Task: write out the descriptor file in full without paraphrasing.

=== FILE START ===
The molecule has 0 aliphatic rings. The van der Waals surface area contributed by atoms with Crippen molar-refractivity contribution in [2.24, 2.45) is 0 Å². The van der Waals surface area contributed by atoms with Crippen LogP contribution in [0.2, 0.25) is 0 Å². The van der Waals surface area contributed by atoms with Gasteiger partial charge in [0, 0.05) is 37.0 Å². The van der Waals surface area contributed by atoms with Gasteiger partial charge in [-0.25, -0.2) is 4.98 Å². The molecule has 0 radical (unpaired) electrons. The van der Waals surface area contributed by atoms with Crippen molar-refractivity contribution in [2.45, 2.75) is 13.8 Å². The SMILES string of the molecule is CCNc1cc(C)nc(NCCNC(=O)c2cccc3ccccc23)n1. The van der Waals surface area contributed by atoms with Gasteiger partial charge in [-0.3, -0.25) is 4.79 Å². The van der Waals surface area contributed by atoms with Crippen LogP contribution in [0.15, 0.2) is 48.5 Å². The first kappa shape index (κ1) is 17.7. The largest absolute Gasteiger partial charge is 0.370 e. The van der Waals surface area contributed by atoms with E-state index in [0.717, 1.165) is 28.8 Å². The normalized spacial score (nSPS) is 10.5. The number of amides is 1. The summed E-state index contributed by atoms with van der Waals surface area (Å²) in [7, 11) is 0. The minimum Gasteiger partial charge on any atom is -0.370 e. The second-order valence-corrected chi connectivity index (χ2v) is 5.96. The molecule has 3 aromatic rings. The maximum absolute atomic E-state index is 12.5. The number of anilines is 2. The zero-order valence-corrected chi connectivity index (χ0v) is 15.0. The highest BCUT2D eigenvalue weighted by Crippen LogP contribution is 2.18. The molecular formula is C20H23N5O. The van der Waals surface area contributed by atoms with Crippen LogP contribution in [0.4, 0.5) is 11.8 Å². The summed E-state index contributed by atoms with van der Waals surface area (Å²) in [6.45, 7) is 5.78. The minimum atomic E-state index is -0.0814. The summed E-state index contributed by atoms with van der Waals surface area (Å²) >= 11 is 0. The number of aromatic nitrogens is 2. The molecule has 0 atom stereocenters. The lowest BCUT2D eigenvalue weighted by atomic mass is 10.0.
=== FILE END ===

The molecule has 0 aliphatic rings. The van der Waals surface area contributed by atoms with Crippen molar-refractivity contribution in [2.24, 2.45) is 0 Å². The van der Waals surface area contributed by atoms with Crippen LogP contribution in [0.2, 0.25) is 0 Å². The van der Waals surface area contributed by atoms with Gasteiger partial charge in [0, 0.05) is 37.0 Å². The van der Waals surface area contributed by atoms with Gasteiger partial charge in [-0.25, -0.2) is 4.98 Å². The molecule has 0 radical (unpaired) electrons. The van der Waals surface area contributed by atoms with Crippen molar-refractivity contribution in [2.45, 2.75) is 13.8 Å². The SMILES string of the molecule is CCNc1cc(C)nc(NCCNC(=O)c2cccc3ccccc23)n1. The van der Waals surface area contributed by atoms with Gasteiger partial charge in [-0.3, -0.25) is 4.79 Å². The van der Waals surface area contributed by atoms with Crippen LogP contribution in [0.15, 0.2) is 48.5 Å². The first kappa shape index (κ1) is 17.7. The largest absolute Gasteiger partial charge is 0.370 e. The van der Waals surface area contributed by atoms with E-state index in [0.717, 1.165) is 28.8 Å². The normalized spacial score (nSPS) is 10.5. The number of amides is 1. The summed E-state index contributed by atoms with van der Waals surface area (Å²) in [7, 11) is 0. The minimum Gasteiger partial charge on any atom is -0.370 e. The second-order valence-corrected chi connectivity index (χ2v) is 5.96. The molecule has 3 aromatic rings. The maximum absolute atomic E-state index is 12.5. The number of anilines is 2. The zero-order valence-corrected chi connectivity index (χ0v) is 15.0. The highest BCUT2D eigenvalue weighted by Crippen LogP contribution is 2.18. The molecular formula is C20H23N5O. The van der Waals surface area contributed by atoms with Crippen LogP contribution in [0.4, 0.5) is 11.8 Å². The summed E-state index contributed by atoms with van der Waals surface area (Å²) in [6.45, 7) is 5.78. The minimum atomic E-state index is -0.0814. The summed E-state index contributed by atoms with van der Waals surface area (Å²) >= 11 is 0. The number of aromatic nitrogens is 2. The molecule has 0 atom stereocenters. The lowest BCUT2D eigenvalue weighted by atomic mass is 10.0.